So, yeah, this is a strange book. It’s really good, intricate and well drawn and with a story that fits together well and a pull that sneaks up on you. And while I didn’t quite enjoy it, exactly, given how uncomfortable a lot of it made me, it’s definitely one of those books that’s going to stick with me. 4 out of 5 stars.
Recommendation: Tough one. Rowling fans are probably the most likely to pick it up, but again, be warned: this is the anti-Hogwarts. It reminded me a bit of Mark Haddon’s A Spot of Bother in terms of the setting and the characterization, although with way fewer attempts at humor.
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First Line: Barry Fairbrother did not want to go out to dinner.
Vocab: (see the whole list)
- Location 588: “Today’s long skirt might have been made of hessian, and she had teamed it with a thick lumpy cardigan in pea green.” – a coarse jute fabric similar to sacking, used for bags, upholstery, etc.
- Location 925: “Nobody came in answer to the bell, but she could hear a small child grizzling through the ground-floor window on her left, which was ajar.” – to fret; whine.
- Location 1178: ““Have either of you got any paracetamol?” Kay asked Alex and Una, once the drug worker had given her full details of Terri’s attendance and lack of progress at the clinic, and rung off.” – a mild analgesic and antipyretic drug used as an alternative to aspirin. US name: acetaminophen.
- Location 1874: “Tessa heard Parminder’s voice, its Brummie accent still discernible after all these years in Pagford.” – of or relating to Birmingham.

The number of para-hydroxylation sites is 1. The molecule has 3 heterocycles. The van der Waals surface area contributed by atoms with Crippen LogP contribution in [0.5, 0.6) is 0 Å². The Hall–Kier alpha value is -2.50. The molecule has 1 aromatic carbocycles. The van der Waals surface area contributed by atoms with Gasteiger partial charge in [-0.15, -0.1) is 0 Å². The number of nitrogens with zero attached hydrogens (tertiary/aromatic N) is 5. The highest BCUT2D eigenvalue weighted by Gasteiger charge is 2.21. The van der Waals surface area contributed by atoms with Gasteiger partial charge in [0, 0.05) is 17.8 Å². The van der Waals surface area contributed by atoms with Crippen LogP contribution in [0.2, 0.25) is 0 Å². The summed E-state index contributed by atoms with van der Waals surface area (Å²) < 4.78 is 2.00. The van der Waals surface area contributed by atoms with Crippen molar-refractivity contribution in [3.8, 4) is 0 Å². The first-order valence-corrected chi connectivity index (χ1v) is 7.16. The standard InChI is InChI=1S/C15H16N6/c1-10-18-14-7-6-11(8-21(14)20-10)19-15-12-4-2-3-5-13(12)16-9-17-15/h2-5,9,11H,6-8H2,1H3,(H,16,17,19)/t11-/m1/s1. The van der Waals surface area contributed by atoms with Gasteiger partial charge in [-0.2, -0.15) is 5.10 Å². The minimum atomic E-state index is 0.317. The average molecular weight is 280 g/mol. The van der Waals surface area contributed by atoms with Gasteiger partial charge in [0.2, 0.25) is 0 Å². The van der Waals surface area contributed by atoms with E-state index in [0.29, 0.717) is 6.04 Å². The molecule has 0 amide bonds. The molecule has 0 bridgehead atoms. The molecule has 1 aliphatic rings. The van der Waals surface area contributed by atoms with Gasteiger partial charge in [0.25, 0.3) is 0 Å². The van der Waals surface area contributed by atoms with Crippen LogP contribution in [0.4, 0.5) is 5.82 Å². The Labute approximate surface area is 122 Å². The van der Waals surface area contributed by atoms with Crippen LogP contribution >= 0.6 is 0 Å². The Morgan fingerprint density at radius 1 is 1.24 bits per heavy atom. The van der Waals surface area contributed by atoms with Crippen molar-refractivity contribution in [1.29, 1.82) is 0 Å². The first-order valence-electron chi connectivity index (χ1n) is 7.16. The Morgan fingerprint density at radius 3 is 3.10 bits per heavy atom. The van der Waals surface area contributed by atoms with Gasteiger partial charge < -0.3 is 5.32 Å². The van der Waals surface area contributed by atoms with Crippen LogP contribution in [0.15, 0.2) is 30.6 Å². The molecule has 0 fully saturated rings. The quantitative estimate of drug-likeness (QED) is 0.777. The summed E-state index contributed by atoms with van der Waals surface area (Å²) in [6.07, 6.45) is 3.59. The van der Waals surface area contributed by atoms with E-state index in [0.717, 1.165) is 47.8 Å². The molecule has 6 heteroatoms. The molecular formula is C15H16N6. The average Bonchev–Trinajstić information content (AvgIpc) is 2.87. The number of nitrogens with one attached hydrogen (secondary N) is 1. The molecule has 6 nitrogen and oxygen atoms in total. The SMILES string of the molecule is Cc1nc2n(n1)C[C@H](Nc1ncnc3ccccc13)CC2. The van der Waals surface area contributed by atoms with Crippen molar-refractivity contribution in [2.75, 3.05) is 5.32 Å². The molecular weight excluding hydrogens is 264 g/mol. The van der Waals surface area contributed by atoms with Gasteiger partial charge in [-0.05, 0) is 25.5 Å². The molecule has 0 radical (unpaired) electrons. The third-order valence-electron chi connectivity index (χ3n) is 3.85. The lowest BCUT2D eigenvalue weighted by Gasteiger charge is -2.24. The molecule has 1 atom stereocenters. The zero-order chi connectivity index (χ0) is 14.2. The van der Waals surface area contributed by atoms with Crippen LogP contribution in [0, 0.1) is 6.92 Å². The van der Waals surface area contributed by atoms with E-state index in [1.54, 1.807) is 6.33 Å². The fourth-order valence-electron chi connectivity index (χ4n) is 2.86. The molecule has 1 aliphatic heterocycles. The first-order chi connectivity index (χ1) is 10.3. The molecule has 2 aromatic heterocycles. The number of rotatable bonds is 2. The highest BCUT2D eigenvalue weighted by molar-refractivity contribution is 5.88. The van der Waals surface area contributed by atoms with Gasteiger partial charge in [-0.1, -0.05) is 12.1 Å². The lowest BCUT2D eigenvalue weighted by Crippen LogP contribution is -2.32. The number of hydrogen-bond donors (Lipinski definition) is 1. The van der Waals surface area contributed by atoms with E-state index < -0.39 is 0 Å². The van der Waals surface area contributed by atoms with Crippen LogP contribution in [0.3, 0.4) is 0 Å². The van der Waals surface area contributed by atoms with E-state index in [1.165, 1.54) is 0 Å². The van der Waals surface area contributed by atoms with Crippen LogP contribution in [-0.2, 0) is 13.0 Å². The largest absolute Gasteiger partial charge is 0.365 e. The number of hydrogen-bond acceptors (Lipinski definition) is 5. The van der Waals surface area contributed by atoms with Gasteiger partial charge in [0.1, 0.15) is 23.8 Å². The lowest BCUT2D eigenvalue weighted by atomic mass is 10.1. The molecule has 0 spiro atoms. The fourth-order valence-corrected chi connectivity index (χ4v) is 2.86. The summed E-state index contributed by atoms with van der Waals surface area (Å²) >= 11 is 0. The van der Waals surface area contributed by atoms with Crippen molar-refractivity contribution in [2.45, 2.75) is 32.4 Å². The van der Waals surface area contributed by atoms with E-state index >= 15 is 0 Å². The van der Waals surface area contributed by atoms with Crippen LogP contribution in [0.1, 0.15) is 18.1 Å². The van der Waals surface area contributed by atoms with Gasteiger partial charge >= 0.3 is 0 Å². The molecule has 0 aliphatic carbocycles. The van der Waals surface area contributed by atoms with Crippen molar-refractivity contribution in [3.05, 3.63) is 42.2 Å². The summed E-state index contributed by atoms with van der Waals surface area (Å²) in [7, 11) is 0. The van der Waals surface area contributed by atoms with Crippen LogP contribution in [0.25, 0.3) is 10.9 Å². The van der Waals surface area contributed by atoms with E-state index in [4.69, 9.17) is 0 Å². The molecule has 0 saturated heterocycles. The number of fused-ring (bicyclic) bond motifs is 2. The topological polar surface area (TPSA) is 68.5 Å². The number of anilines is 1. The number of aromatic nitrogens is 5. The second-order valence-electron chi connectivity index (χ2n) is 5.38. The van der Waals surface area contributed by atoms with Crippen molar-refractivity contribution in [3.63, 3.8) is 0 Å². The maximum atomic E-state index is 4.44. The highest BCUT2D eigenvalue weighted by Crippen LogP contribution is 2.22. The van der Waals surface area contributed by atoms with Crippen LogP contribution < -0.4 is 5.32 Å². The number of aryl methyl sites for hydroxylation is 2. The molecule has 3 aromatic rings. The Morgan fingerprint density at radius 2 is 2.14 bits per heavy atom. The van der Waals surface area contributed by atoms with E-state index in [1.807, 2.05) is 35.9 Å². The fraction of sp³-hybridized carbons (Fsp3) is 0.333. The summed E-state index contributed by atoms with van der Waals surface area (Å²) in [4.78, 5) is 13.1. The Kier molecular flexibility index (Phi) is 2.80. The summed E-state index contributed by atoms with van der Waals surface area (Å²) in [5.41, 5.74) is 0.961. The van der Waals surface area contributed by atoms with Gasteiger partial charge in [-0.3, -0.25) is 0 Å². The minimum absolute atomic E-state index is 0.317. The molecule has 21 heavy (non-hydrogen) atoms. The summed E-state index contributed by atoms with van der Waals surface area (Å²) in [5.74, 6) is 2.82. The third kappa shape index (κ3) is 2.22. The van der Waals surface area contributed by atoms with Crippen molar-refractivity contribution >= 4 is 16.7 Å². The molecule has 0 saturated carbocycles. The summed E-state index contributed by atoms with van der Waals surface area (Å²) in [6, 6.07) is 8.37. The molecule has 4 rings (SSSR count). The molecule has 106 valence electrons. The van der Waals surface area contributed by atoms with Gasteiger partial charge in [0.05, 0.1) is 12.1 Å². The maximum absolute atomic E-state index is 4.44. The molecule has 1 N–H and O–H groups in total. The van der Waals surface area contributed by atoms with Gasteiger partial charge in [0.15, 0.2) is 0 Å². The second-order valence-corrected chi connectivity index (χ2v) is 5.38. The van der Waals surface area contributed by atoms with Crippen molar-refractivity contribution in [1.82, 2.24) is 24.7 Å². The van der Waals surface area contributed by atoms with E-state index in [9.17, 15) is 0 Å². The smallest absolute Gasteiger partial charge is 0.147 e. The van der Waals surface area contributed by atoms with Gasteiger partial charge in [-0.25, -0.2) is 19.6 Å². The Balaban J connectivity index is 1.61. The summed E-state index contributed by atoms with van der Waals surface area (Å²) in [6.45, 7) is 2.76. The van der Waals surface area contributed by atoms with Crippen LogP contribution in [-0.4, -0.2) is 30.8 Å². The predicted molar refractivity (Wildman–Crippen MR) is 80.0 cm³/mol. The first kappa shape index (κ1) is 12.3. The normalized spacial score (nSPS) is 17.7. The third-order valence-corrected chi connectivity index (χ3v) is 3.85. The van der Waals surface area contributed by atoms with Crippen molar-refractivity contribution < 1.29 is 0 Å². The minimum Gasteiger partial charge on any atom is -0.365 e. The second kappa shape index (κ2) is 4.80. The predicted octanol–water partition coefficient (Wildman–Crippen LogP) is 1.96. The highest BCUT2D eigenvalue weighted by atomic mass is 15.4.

- Location 2337: “Halfway down the nave, on the epistle side, St. Michael himself stared down from the largest window, clad in silver armor.” – the side of a church on which the Epistle is read during the Mass or Eucharist. Facing the altar, it is the right-hand side.
- Location 3420: “She would not forgive Kay for the rude outstretched plate; the woman was bolshy and patronizing, exactly like Lisa, who had monopolized every get-together with her political views and her job in family law, despising Samantha for owning a bra shop.” – obstreperous.
- Location 3513: “He had been sitting here all evening, trying to compose his election pamphlet, for which he had decided to use the same photograph as was featured on the Winterdown website: full face, with a slightly anodyne grin, his forehead steep and shiny.” – Capable of soothing or eliminating pain.
- Location 3771: “Best of all had been rounders and athletics.” – a ball game in which players run between posts after hitting the ball, scoring a ’rounder’ if they run round all four before the ball is retrieved.
- p. 4211: ““Meaning,” said Howard, the happy cynosure of all eyes, “That I got sent an anonymous letter about you a couple of weeks ago.”” – An object that serves as a focal point of attention and admiration.
- Location 4613: “She had only ever visited a gurdwara a handful of times in her life; there was none in Pagford, and the one in Yarvil was tiny and dominated, according to her parents, by Chamars, a different caste from their own.” – a Sikh place of worship; one of the untouchable communities, found mainly in the northern states of India, Pakistan and Nepal.
- Location 5463: “A packet of Rizlas lay brazenly on the desk beside the computer.” – a brand of rolling papers and cigarette tubes or blanks.
- Location 6101: “She came while imagining Miles watching them, furiously, through binoculars, from a distant pedalo.” – a small human-powered watercraft that a person drives by pedaling, which turns a paddle wheel; a pedal-boat.
- Location 6575: “Howard and Maureen had performed together many a time over the years; Howard loved to sing, and Maureen had once performed backing vocals for a local skiffle band.” – Jazz, folk, or country music played by performers who use unconventional instruments, such as kazoos, washboards, or jugs, sometimes in combination with conventional instruments.
- Location 7472: “She was showering benefits around her in the manner of a demob-happy soldier, and these promises, made so lightly, gilded the prospect of Andrew’s own move.” – short for demobilization.